Starting Tuesday, the justices will take up the issue of same-sex marriage, which includes California's Proposition 8.
The court could uphold Prop. 8 or strike it down and apply a broad ruling invalidating gay marriage bans in roughly 40 states. But the justices could also issue a ruling that applies only to California or to the nine states that allow domestic partnerships.
"When we talk about fundamental rights as it relates to the Constitution, we are talking about those rights that we as a nation designated as being some of the most sacred of all the rights we can have. And 14 times, the United States Supreme Court has described marriage as a fundamental right," said California Attorney General Kamala Harris.
People have been lined up outside the court since last Thursday to get a seat. The case is a four-year battle over the traditional concept of marriage versus the rights of same-sex couples.
Locally, supporters of marriage equality rallied at Los Angeles City Hall on Sunday. They're hopeful the U.S. Supreme Court will declare Prop. 8 unconstitutional. Voters passed the ban on same-sex marriage in November 2008.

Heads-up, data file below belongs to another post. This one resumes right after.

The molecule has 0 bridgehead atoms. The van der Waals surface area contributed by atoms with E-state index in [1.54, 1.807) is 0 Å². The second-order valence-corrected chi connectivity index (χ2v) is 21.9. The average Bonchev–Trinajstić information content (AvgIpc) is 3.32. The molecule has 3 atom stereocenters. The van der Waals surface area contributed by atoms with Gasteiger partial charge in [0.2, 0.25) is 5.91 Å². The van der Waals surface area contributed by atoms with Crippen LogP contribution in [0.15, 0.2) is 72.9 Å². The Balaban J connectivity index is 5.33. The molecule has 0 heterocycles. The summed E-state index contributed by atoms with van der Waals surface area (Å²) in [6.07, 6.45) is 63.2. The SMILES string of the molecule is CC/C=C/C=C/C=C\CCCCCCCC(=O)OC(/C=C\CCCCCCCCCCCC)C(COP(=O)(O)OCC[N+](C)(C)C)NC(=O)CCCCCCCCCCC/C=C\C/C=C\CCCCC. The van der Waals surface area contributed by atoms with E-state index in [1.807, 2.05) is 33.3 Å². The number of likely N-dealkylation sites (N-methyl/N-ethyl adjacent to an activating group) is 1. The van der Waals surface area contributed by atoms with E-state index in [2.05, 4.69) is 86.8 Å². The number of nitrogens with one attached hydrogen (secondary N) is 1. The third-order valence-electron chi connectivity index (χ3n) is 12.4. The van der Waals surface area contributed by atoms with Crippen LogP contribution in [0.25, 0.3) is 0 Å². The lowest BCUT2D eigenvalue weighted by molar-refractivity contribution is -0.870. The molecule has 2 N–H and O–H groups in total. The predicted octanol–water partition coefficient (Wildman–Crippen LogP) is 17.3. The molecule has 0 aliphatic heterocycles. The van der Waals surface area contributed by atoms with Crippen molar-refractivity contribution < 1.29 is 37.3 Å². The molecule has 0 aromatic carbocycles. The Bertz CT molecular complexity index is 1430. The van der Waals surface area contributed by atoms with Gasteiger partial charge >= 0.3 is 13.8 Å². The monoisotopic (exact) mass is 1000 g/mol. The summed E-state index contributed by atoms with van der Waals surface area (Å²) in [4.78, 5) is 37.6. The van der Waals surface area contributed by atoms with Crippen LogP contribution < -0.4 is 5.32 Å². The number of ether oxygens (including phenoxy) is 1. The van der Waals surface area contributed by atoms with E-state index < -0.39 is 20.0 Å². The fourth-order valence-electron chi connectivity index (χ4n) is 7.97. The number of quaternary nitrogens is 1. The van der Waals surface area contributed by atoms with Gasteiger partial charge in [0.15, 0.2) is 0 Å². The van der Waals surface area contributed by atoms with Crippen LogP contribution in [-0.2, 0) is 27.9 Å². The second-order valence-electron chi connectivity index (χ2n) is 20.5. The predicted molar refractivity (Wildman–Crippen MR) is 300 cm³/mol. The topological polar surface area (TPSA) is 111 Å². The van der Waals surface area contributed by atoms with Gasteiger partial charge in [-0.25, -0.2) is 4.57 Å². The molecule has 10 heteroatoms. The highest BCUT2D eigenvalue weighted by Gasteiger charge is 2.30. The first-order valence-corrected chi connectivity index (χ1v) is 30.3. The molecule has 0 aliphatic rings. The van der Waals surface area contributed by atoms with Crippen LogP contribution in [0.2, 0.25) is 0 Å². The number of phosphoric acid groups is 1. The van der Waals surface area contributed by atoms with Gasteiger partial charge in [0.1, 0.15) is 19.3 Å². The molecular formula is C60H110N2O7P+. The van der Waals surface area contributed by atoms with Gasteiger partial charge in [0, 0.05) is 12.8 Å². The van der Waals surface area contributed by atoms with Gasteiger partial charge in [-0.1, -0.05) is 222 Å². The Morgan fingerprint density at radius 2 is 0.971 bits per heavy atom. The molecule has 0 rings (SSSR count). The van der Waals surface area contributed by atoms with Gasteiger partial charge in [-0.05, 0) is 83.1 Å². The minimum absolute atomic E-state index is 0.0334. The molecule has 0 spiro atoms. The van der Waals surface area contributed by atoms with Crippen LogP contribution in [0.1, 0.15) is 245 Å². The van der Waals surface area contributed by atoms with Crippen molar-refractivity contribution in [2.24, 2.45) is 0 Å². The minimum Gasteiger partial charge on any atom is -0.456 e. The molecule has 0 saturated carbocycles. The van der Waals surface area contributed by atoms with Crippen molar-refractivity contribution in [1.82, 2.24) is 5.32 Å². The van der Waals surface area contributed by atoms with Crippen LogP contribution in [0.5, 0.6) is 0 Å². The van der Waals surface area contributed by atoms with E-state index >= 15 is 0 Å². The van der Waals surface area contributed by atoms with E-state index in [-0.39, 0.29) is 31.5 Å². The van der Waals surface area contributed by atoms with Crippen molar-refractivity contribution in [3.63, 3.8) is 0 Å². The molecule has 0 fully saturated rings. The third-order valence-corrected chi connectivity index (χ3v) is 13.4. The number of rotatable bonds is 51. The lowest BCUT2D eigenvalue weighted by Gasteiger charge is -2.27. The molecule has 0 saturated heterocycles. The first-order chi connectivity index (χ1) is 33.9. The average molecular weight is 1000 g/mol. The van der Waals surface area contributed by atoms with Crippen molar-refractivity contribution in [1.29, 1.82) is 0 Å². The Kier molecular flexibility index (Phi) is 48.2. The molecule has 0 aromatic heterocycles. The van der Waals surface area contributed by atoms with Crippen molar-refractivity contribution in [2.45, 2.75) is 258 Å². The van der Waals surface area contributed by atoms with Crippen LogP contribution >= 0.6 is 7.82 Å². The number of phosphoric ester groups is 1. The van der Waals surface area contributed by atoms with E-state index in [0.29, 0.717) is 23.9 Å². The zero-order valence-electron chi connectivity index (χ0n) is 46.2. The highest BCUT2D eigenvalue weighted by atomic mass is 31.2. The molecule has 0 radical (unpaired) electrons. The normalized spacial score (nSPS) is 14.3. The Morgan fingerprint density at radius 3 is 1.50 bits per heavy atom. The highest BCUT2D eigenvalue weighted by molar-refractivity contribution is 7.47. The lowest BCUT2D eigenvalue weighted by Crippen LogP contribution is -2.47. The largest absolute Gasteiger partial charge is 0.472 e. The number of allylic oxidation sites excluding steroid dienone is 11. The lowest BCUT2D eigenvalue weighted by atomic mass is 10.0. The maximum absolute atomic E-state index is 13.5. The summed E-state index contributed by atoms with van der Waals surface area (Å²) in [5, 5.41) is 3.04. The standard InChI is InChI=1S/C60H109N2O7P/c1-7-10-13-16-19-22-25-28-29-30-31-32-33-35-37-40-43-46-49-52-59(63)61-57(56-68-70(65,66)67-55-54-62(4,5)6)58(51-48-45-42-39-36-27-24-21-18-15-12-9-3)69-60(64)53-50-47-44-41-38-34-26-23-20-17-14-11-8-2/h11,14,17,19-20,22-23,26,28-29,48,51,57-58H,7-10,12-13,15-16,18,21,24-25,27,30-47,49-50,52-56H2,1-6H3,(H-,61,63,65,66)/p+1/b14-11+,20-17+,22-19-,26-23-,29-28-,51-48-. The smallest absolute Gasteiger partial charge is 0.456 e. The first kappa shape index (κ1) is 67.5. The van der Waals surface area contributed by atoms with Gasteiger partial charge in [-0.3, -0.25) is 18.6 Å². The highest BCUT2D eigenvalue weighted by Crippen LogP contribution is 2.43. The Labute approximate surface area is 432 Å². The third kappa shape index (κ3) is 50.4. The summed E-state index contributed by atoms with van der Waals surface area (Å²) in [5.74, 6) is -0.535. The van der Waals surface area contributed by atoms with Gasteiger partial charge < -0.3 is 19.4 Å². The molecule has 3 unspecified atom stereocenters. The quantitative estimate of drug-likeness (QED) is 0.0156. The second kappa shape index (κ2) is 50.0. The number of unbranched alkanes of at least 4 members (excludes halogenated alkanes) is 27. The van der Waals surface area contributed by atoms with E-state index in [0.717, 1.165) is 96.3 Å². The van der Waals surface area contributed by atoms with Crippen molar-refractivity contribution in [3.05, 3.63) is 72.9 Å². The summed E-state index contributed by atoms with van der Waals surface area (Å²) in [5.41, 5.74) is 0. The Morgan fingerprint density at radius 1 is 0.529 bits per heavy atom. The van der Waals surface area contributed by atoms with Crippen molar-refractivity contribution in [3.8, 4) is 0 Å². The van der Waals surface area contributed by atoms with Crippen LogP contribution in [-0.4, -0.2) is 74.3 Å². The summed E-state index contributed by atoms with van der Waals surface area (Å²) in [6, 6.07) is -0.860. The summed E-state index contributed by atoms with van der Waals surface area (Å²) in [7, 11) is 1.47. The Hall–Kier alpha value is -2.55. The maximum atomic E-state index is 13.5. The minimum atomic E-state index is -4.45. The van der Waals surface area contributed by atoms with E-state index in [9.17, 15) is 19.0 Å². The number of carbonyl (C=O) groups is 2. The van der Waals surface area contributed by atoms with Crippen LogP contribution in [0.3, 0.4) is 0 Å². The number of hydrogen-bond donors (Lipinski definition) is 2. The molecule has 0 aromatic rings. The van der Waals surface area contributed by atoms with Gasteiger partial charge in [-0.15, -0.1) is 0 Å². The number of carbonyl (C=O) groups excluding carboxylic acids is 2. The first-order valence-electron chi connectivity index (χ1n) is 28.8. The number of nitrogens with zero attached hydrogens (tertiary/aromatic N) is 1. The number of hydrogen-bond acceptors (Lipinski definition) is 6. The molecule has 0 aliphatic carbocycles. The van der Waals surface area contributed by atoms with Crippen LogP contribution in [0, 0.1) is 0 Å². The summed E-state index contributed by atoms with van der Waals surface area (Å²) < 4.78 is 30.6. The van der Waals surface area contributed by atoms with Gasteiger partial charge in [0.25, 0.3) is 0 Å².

Jeff Zarrillo and his partner Paul Katami of Burbank are one of two couples suing to overturn the ban. They'll attend the hearing Tuesday.
"It's an emotional experience, I mean, to try to explain to someone you have to validate your life in a courtroom," said Katami.
The court will also hear arguments Wednesday on the 1996 federal Defense of Marriage Act, which forbids the recognition of same-sex marriages nationwide and bars married gay and lesbian couples from receiving federal benefits.
Democratic Sen. Claire McCaskill of Missouri announced her support for same-sex marriage on Monday and Ohio Sen. Rob Portman last week became the first Republican senator to show his support for the issue.
A recent poll indicates the number of Americans who support gay marriage has grown to 53 percent, while 44 percent still remain opposed.
If Prop. 8 is upheld, opponents could put the issue to another vote in California. Recent polls show support for repealing the ban. The high court is expected to decide the case by June.
Opponents of same-sex marriage contend that there is a fundamental difference between same-sex couples and opposite-sex couples.
"This is not an issue of civil rights or…discrimination," said Randy Thomasson of savemarriage.com. "Marriage is for a man and a woman. That's not only historical, it's natural. You need to have a man and a woman to have a baby."